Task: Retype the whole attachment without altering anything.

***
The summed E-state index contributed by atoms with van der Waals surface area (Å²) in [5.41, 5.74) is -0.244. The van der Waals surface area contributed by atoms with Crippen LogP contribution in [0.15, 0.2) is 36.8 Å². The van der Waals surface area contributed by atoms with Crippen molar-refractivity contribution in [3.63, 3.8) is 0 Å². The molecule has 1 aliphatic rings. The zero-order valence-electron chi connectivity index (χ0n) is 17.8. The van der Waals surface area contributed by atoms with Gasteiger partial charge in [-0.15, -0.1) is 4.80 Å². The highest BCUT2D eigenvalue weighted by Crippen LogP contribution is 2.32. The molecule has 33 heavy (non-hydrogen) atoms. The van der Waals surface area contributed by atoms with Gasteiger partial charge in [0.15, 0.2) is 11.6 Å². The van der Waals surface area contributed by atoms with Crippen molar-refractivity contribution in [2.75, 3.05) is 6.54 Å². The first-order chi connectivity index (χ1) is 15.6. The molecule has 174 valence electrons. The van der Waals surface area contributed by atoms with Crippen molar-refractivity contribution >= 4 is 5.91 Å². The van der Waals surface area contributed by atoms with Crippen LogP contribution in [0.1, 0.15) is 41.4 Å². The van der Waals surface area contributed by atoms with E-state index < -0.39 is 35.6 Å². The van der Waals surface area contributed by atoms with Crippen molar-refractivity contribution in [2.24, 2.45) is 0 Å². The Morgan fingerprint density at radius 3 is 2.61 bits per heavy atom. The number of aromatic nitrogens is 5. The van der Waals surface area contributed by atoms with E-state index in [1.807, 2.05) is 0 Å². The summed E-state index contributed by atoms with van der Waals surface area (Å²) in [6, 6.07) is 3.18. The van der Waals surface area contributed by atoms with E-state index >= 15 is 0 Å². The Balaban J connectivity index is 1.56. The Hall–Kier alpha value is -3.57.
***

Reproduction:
The summed E-state index contributed by atoms with van der Waals surface area (Å²) in [5.41, 5.74) is -0.244. The van der Waals surface area contributed by atoms with Crippen LogP contribution in [0.15, 0.2) is 36.8 Å². The van der Waals surface area contributed by atoms with Crippen molar-refractivity contribution in [3.63, 3.8) is 0 Å². The molecule has 1 aliphatic rings. The zero-order valence-electron chi connectivity index (χ0n) is 17.8. The van der Waals surface area contributed by atoms with Gasteiger partial charge in [-0.15, -0.1) is 4.80 Å². The highest BCUT2D eigenvalue weighted by Crippen LogP contribution is 2.32. The molecule has 33 heavy (non-hydrogen) atoms. The van der Waals surface area contributed by atoms with Gasteiger partial charge in [0.15, 0.2) is 11.6 Å². The van der Waals surface area contributed by atoms with Crippen molar-refractivity contribution in [2.75, 3.05) is 6.54 Å². The first-order chi connectivity index (χ1) is 15.6. The molecule has 174 valence electrons. The van der Waals surface area contributed by atoms with Crippen molar-refractivity contribution >= 4 is 5.91 Å². The van der Waals surface area contributed by atoms with Crippen LogP contribution in [0.1, 0.15) is 41.4 Å². The van der Waals surface area contributed by atoms with E-state index < -0.39 is 35.6 Å². The van der Waals surface area contributed by atoms with Crippen molar-refractivity contribution in [2.24, 2.45) is 0 Å². The Morgan fingerprint density at radius 3 is 2.61 bits per heavy atom. The number of aromatic nitrogens is 5. The van der Waals surface area contributed by atoms with E-state index in [1.807, 2.05) is 0 Å². The summed E-state index contributed by atoms with van der Waals surface area (Å²) in [6, 6.07) is 3.18. The van der Waals surface area contributed by atoms with E-state index >= 15 is 0 Å². The Balaban J connectivity index is 1.56. The Hall–Kier alpha value is -3.57.